Marianella Casasola


Marianella Casasola

Associate Professor
B51, Martha Van Rensselaer Hall
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Curriculum Vitae
Biographical Statement:

Marianella Casasola earned her undergraduate degrees in Psychology and Spanish Literature from the University of California, Berkeley. She earned her Ph.D. in Psychology from the University of Texas at Austin.  Her expertise is in infant cognitive development and early word learning with a particular interest in the interaction between thought and language during the first few years of development. Along with her students, she examines various aspects of infant cognitive and linguistic development, but is especially interested in the emergence of spatial concepts, the early acquisition of spatial language, and the interplay between spatial cognition and spatial language in infants and young children. Her more recent work is examining infants' and young children's ability to learn a second language. 

Teaching and Advising Statement:

In my courses and research lab , I strive to help students develop their critical thinking, a skill which I hope will be useful regardless of their career path. In my courses, I also focus on developing students' writing so that they gain confidence and proficiency in clearly communicating their ideas. In the lab, I strive to instill a sense of excitement for the process of discovery and encourage students to use their creativity in tackling a research question. 

Current Professional Activities:

Board member, Cognitive Development Society

Editorial Board, Journal of Cognitiion and Development

Member, Society for Research in Child Development, International Society on Infant Studies, Cognitive Development Society

Ad-hoc reviewer, Psychological Science, Cognition, Child Development, Developmental ScienceJournal of Child Language, Journal of Cognition and Development, Spatial Cognition and Computation, Cognitive Science, Language Learning and Development, Infancy, Journal of Experimental Child Psychology, Trends in Cognitive Science, British Journal of Developmental Psychology, Developmental Neuropsychology, Perspectives on Psychological Science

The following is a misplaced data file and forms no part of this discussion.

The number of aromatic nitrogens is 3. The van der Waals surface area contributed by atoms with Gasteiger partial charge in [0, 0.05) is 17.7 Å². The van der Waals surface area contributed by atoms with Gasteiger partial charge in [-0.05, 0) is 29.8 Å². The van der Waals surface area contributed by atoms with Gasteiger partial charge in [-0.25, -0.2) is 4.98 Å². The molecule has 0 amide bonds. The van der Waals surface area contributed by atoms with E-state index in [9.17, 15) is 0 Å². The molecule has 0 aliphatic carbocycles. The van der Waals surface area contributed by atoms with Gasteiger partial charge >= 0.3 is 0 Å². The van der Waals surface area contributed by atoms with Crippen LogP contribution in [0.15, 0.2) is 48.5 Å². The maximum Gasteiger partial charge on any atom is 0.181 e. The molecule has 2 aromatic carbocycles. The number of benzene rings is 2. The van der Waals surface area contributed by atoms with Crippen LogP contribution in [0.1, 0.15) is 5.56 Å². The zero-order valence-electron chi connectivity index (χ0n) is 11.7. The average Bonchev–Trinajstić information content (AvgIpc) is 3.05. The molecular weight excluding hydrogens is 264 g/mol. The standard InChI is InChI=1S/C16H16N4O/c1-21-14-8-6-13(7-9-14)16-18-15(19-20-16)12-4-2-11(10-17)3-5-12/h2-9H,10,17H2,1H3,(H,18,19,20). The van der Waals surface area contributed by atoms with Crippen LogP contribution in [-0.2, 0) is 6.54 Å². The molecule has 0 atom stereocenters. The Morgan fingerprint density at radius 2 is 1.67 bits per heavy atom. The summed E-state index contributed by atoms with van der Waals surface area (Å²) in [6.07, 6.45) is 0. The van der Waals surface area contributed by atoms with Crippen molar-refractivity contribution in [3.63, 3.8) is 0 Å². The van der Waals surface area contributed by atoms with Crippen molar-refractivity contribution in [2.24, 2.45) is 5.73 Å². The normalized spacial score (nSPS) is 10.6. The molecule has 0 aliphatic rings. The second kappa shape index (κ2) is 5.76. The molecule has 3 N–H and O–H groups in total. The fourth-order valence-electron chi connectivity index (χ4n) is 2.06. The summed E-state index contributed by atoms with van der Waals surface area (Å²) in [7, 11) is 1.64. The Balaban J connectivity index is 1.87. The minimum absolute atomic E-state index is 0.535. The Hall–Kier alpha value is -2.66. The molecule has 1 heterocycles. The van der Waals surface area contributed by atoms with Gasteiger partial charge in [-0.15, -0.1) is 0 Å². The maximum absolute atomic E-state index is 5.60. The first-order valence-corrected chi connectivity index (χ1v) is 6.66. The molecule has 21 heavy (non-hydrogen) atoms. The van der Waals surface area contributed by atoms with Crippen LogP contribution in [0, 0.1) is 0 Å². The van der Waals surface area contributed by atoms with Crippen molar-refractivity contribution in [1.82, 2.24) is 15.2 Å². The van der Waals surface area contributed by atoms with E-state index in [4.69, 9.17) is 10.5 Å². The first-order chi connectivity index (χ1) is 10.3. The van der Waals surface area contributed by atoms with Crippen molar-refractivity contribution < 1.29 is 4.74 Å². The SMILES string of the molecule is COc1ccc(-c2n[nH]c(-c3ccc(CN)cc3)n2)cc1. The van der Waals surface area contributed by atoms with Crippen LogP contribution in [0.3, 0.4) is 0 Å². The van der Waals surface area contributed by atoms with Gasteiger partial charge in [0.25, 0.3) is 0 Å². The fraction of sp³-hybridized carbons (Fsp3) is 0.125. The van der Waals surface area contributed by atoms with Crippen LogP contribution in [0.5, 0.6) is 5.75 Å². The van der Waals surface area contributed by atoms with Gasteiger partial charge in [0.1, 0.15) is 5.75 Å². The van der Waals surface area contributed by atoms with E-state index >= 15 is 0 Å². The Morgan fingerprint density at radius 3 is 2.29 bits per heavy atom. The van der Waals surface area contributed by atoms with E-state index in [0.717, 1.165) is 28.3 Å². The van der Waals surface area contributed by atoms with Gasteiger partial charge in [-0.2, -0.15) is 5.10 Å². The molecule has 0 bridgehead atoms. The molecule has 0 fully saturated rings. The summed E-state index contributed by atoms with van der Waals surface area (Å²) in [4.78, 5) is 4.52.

Current Research Activities:

My research program focuses on various aspects of infant cognitive development and early word learning. I am particularly interested in the interaction between cognition and language during the first few years of development. Much of my work has focused on early spatial cognition as well as the early acquisition of spatial language.

One goal of my research is to outline the early emergence of infants' spatial skills. Current research in my lab is striving to outline new methodological approaches that can be used to trace the trajectory of spatial skills from infancy into early childhood. We also are exploring how acquiring spatial language may relate to infants' spatial skills and whether there is a causal link between particular experiences, such as exposure to spatial language or engaging in particular play activities, that may promote the early development of spatial skills. Our goal is to not only understand how early spatial skills develop, but also how best to promote their development. 

In other work, my students and I have begun to explore how infants and toddlers learn labels in a foreign language, examining how much exposure to an unfamiliar language (such as Spanish) is necessary for infants to begin to demonstrate comprehension of words in the new language. We have also explored this question with school-aged children who are learning a new language (Spanish) during a weekly enrichment program. 

Current Public Engagement Activities: